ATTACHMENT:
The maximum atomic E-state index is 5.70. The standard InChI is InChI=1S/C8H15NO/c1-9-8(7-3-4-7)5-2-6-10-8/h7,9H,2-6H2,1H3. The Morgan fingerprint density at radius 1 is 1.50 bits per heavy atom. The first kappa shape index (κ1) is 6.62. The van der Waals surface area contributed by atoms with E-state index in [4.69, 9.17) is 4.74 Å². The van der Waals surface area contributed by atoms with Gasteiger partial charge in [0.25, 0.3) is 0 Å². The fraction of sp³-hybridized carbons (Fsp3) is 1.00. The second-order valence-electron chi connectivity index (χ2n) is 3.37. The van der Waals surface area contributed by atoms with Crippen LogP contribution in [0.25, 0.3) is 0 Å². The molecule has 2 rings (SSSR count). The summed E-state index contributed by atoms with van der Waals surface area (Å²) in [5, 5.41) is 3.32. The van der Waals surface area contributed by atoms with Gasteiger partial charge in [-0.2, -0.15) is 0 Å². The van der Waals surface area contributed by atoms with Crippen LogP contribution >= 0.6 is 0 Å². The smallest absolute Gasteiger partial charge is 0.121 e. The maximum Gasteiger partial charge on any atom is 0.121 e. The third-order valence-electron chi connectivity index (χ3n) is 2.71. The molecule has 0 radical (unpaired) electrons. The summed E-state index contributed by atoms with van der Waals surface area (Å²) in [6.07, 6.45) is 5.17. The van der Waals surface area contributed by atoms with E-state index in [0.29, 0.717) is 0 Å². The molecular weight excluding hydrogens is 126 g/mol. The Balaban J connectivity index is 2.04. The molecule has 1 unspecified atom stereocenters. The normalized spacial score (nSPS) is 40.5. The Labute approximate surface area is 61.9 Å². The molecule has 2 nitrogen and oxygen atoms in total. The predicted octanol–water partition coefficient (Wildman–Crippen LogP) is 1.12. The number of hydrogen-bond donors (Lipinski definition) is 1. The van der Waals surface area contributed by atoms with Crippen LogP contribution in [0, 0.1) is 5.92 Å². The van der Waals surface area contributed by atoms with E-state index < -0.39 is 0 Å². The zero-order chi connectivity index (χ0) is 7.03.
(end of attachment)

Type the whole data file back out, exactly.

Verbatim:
The maximum atomic E-state index is 5.70. The standard InChI is InChI=1S/C8H15NO/c1-9-8(7-3-4-7)5-2-6-10-8/h7,9H,2-6H2,1H3. The Morgan fingerprint density at radius 1 is 1.50 bits per heavy atom. The first kappa shape index (κ1) is 6.62. The van der Waals surface area contributed by atoms with E-state index in [4.69, 9.17) is 4.74 Å². The van der Waals surface area contributed by atoms with Gasteiger partial charge in [0.25, 0.3) is 0 Å². The fraction of sp³-hybridized carbons (Fsp3) is 1.00. The second-order valence-electron chi connectivity index (χ2n) is 3.37. The van der Waals surface area contributed by atoms with Crippen LogP contribution in [0.25, 0.3) is 0 Å². The molecule has 2 rings (SSSR count). The summed E-state index contributed by atoms with van der Waals surface area (Å²) in [5, 5.41) is 3.32. The van der Waals surface area contributed by atoms with Gasteiger partial charge in [-0.2, -0.15) is 0 Å². The van der Waals surface area contributed by atoms with Crippen LogP contribution >= 0.6 is 0 Å². The smallest absolute Gasteiger partial charge is 0.121 e. The maximum Gasteiger partial charge on any atom is 0.121 e. The third-order valence-electron chi connectivity index (χ3n) is 2.71. The molecule has 0 radical (unpaired) electrons. The summed E-state index contributed by atoms with van der Waals surface area (Å²) in [6.07, 6.45) is 5.17. The van der Waals surface area contributed by atoms with E-state index in [0.29, 0.717) is 0 Å². The molecular weight excluding hydrogens is 126 g/mol. The Balaban J connectivity index is 2.04. The molecule has 1 unspecified atom stereocenters. The normalized spacial score (nSPS) is 40.5. The Labute approximate surface area is 61.9 Å². The molecule has 2 nitrogen and oxygen atoms in total. The predicted octanol–water partition coefficient (Wildman–Crippen LogP) is 1.12. The number of hydrogen-bond donors (Lipinski definition) is 1. The van der Waals surface area contributed by atoms with Crippen LogP contribution in [0, 0.1) is 5.92 Å². The van der Waals surface area contributed by atoms with E-state index < -0.39 is 0 Å². The zero-order chi connectivity index (χ0) is 7.03.